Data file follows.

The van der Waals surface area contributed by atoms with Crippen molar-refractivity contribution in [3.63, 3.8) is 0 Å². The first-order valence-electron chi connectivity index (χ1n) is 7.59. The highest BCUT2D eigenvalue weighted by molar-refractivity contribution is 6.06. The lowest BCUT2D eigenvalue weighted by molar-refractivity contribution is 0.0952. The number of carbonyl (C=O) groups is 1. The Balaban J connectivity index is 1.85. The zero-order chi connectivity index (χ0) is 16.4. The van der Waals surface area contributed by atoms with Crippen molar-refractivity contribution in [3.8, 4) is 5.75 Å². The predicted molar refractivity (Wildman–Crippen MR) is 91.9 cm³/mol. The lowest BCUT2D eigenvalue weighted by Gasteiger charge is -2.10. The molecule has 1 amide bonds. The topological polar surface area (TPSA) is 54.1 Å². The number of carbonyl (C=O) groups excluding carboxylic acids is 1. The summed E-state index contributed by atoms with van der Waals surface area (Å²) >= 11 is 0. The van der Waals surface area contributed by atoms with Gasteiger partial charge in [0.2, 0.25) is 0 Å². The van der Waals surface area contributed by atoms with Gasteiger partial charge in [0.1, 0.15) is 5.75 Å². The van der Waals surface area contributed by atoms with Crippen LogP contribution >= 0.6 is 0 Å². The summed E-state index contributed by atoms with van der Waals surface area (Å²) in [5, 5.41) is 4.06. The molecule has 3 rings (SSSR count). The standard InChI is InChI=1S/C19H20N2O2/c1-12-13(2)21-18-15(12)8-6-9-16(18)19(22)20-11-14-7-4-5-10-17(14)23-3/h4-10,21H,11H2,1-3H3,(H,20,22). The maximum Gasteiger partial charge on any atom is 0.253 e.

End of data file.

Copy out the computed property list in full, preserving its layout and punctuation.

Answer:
The van der Waals surface area contributed by atoms with Crippen molar-refractivity contribution in [3.63, 3.8) is 0 Å². The first-order valence-electron chi connectivity index (χ1n) is 7.59. The highest BCUT2D eigenvalue weighted by molar-refractivity contribution is 6.06. The lowest BCUT2D eigenvalue weighted by molar-refractivity contribution is 0.0952. The number of carbonyl (C=O) groups is 1. The Balaban J connectivity index is 1.85. The zero-order chi connectivity index (χ0) is 16.4. The van der Waals surface area contributed by atoms with Crippen molar-refractivity contribution in [3.8, 4) is 5.75 Å². The predicted molar refractivity (Wildman–Crippen MR) is 91.9 cm³/mol. The lowest BCUT2D eigenvalue weighted by Gasteiger charge is -2.10. The molecule has 1 amide bonds. The topological polar surface area (TPSA) is 54.1 Å². The number of carbonyl (C=O) groups excluding carboxylic acids is 1. The summed E-state index contributed by atoms with van der Waals surface area (Å²) >= 11 is 0. The van der Waals surface area contributed by atoms with Gasteiger partial charge in [0.2, 0.25) is 0 Å². The van der Waals surface area contributed by atoms with Gasteiger partial charge in [0.1, 0.15) is 5.75 Å². The van der Waals surface area contributed by atoms with Crippen LogP contribution >= 0.6 is 0 Å². The summed E-state index contributed by atoms with van der Waals surface area (Å²) in [5, 5.41) is 4.06. The molecule has 3 rings (SSSR count). The standard InChI is InChI=1S/C19H20N2O2/c1-12-13(2)21-18-15(12)8-6-9-16(18)19(22)20-11-14-7-4-5-10-17(14)23-3/h4-10,21H,11H2,1-3H3,(H,20,22). The maximum Gasteiger partial charge on any atom is 0.253 e.